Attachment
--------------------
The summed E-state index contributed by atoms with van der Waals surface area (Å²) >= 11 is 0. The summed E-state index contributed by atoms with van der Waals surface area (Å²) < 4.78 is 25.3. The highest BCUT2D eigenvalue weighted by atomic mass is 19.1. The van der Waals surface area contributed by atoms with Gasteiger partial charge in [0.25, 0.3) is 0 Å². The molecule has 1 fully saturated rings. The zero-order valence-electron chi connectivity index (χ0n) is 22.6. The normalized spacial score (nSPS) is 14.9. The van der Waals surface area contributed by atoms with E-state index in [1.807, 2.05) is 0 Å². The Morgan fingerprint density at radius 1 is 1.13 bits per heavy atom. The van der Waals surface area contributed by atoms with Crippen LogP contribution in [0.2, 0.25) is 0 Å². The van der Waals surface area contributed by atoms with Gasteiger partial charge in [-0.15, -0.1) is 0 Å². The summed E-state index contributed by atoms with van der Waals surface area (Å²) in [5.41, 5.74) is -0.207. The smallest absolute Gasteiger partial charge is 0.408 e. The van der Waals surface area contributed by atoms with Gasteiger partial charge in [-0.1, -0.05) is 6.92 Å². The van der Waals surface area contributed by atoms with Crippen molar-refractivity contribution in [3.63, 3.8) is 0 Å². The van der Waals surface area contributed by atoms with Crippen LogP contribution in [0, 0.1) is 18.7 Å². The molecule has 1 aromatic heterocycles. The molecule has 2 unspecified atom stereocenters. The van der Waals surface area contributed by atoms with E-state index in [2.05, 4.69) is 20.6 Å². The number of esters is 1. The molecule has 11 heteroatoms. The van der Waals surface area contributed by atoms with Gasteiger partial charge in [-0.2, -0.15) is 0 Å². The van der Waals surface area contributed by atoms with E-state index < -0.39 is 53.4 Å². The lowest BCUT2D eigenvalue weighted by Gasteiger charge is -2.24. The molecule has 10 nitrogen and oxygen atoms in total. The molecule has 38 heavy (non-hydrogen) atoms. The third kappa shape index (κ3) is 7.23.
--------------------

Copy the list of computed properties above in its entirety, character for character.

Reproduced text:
The summed E-state index contributed by atoms with van der Waals surface area (Å²) >= 11 is 0. The summed E-state index contributed by atoms with van der Waals surface area (Å²) < 4.78 is 25.3. The highest BCUT2D eigenvalue weighted by atomic mass is 19.1. The van der Waals surface area contributed by atoms with Gasteiger partial charge in [0.25, 0.3) is 0 Å². The molecule has 1 fully saturated rings. The zero-order valence-electron chi connectivity index (χ0n) is 22.6. The normalized spacial score (nSPS) is 14.9. The van der Waals surface area contributed by atoms with E-state index in [1.807, 2.05) is 0 Å². The Morgan fingerprint density at radius 1 is 1.13 bits per heavy atom. The van der Waals surface area contributed by atoms with Crippen LogP contribution in [0.2, 0.25) is 0 Å². The van der Waals surface area contributed by atoms with Gasteiger partial charge in [-0.15, -0.1) is 0 Å². The summed E-state index contributed by atoms with van der Waals surface area (Å²) in [5.41, 5.74) is -0.207. The smallest absolute Gasteiger partial charge is 0.408 e. The van der Waals surface area contributed by atoms with Gasteiger partial charge in [-0.1, -0.05) is 6.92 Å². The van der Waals surface area contributed by atoms with Crippen molar-refractivity contribution in [3.63, 3.8) is 0 Å². The van der Waals surface area contributed by atoms with Crippen LogP contribution in [0, 0.1) is 18.7 Å². The molecule has 1 aromatic heterocycles. The molecule has 2 unspecified atom stereocenters. The van der Waals surface area contributed by atoms with E-state index in [2.05, 4.69) is 20.6 Å². The number of esters is 1. The molecule has 11 heteroatoms. The van der Waals surface area contributed by atoms with Gasteiger partial charge in [-0.2, -0.15) is 0 Å². The van der Waals surface area contributed by atoms with E-state index < -0.39 is 53.4 Å². The lowest BCUT2D eigenvalue weighted by Gasteiger charge is -2.24. The molecule has 10 nitrogen and oxygen atoms in total. The molecule has 38 heavy (non-hydrogen) atoms. The third kappa shape index (κ3) is 7.23.